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Autism and Asperger's Syndrome and Creativity

An historical overview suggests an initial case of autism was identified in 1747, marked by the symptoms similar to what is diagnosed as autism spectrum disorder today, abnormality or language and cognition, obsessive behavior and mannerism, poor social skills (Wolff 2004). It was over the last 100 years that autistic mannerism was identified and not until the 1900’s was the distinct diagnosis for autism made. Interesting “Victor the wild boy of Aveyron” was viewed as having autistic behavior. However, in the 1900’s autistic behaviors were classified with mental retardation and psychosis. Kanner became aware of the divergence of symptoms of autistic children from children diagnosed with psychosis. However, during this period in history children were often treated with psychoanalysis and parents were deemed the root of etiology. In 1981 Wing developed the diagnosis of Asperger’s and autistic spectrum disorders (ASD). Throughout the years the conviction of what causes autism has changed. It is not longer believed that poor parenting leads to autism or that autism is among the group of schizophrenias, or that genetics or the MMR vaccine may be the cause. Because the number of children being diagnosed with autism has jumped 10 times over the last 20 years, public awareness has increased; consequently treatments, however controversial, have been on the rise (Ulick 2005). One in 166 children are diagnosed with autism and boys are diagnosed 4 times more than girls.

Macintosh & Dissanayake (2004) explored the distinction between high functioning autism and Asperger’s syndrome by an exhaustive literature review. This review was complied to help in the diagnosis and differentiation of the two disorders. It is interesting to note that despite the prevalent usage of the term Asperger’s Syndrome, the DSM has only recently included Asperger’s as a discrete category in its classification. The similarities between the two disorders include impairment of socialization, imagination and communication. The authors attempt to find differentiations of the two diagnoses to aid in assessment and individualized treatment. Despite the extensive research review, the authors’ find little quantifiable differences that would separate Asperger’s from the autistic spectrum disorder. A noteworthy theory proposes that language development of children with Asperger’s allows for more functional development of secondary gains, such as social skills development, where as autism may limit language development and consequently impact social and perceived cognitive development.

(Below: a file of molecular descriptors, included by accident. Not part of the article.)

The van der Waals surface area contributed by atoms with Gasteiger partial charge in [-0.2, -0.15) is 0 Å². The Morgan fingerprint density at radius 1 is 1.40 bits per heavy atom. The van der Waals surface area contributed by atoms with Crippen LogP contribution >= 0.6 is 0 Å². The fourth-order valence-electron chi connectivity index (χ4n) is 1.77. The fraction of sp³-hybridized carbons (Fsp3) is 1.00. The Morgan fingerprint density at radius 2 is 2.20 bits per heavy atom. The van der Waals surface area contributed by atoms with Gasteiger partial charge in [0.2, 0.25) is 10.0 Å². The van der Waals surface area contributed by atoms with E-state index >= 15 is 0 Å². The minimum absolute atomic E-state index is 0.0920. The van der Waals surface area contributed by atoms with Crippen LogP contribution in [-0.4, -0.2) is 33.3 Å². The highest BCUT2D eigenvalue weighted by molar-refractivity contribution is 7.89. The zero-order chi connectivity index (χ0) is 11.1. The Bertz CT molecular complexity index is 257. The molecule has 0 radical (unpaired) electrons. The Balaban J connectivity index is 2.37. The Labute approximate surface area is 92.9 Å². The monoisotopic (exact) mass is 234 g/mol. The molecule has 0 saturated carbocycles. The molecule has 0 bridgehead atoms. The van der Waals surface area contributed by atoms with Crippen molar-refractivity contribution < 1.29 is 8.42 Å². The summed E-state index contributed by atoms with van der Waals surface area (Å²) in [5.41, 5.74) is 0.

Ulick (2005) offers definitions and treatment recommendations for ASD. Individuals with autism present more severe language problems, limited interest in others, repetitive behaviors, resistance to change, and irrational routines. Individuals with Asperger's are stated to have stronger verbal skills, but experience difficulty with reading social situations, and sharing enjoyment, and tend to have obsessive interests. Ulick (2005) describes PDD-NOS: Known as 'atypical autism,’ whereby individuals have less severe social impairments. In addition, Childhood Disintegrative Disorder (CDD) occurs after 2 to 4 years of normal growth, then autism like symptoms develop. Rett Syndrome: is akin to CDD, but symptoms occur earlier and it if mostly seen in girls.

Ulick (2005) discusses options for children and families who are impacted by ASD. Multiple therapies can be use in treatment, including speech and occupational therapy, ABA, Applied Behavioral Analysis offers positive reinforcement for the acquisition of language and social skills, Floor Time model consists of a child-directed approach that stresses personal interactions, while introducing variables within the relationship, TEACCH taps into the child’s interests to motivate them to learn in a structured environment, Social Stories incorporates stories to teach social skills and insight into others’ perspectives, PECS uses pictures to build communication skills, and RDI, which encourages experience sharing, relationship building and parental involvement. In addition, prescriptive medications do not treat the core of the symptoms, however there are used to help in modifying behavioral issues. Medications include